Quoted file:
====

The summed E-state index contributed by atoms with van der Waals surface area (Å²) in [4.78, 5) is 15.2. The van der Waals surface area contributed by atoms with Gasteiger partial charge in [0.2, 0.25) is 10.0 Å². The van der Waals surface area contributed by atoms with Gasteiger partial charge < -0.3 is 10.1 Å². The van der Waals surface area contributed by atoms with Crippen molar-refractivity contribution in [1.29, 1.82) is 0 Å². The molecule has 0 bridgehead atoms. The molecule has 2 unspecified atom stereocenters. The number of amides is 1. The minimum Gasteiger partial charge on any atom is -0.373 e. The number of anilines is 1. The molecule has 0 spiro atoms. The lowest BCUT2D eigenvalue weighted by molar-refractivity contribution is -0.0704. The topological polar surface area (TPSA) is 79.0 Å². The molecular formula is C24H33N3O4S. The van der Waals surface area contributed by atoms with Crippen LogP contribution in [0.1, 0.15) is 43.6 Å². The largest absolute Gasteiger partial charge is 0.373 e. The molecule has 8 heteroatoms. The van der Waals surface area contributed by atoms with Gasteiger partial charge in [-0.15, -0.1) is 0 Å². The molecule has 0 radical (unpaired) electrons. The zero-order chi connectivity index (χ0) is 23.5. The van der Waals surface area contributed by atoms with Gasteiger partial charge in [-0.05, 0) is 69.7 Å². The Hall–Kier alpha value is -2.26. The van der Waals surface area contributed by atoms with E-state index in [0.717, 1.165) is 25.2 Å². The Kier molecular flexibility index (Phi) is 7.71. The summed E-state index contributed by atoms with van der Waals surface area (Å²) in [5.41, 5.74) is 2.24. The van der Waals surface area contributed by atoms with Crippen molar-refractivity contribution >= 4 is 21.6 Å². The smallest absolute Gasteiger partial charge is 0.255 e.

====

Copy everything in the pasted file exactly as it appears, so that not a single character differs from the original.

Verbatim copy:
The summed E-state index contributed by atoms with van der Waals surface area (Å²) in [4.78, 5) is 15.2. The van der Waals surface area contributed by atoms with Gasteiger partial charge in [0.2, 0.25) is 10.0 Å². The van der Waals surface area contributed by atoms with Gasteiger partial charge < -0.3 is 10.1 Å². The van der Waals surface area contributed by atoms with Crippen molar-refractivity contribution in [1.29, 1.82) is 0 Å². The molecule has 0 bridgehead atoms. The molecule has 2 unspecified atom stereocenters. The number of amides is 1. The minimum Gasteiger partial charge on any atom is -0.373 e. The number of anilines is 1. The molecule has 0 spiro atoms. The lowest BCUT2D eigenvalue weighted by molar-refractivity contribution is -0.0704. The topological polar surface area (TPSA) is 79.0 Å². The molecular formula is C24H33N3O4S. The van der Waals surface area contributed by atoms with Crippen LogP contribution in [0.1, 0.15) is 43.6 Å². The largest absolute Gasteiger partial charge is 0.373 e. The molecule has 8 heteroatoms. The van der Waals surface area contributed by atoms with Gasteiger partial charge in [-0.15, -0.1) is 0 Å². The molecule has 0 radical (unpaired) electrons. The zero-order chi connectivity index (χ0) is 23.5. The van der Waals surface area contributed by atoms with Gasteiger partial charge in [-0.05, 0) is 69.7 Å². The Hall–Kier alpha value is -2.26. The van der Waals surface area contributed by atoms with E-state index in [0.717, 1.165) is 25.2 Å². The Kier molecular flexibility index (Phi) is 7.71. The summed E-state index contributed by atoms with van der Waals surface area (Å²) in [5.41, 5.74) is 2.24. The van der Waals surface area contributed by atoms with Crippen molar-refractivity contribution >= 4 is 21.6 Å². The smallest absolute Gasteiger partial charge is 0.255 e.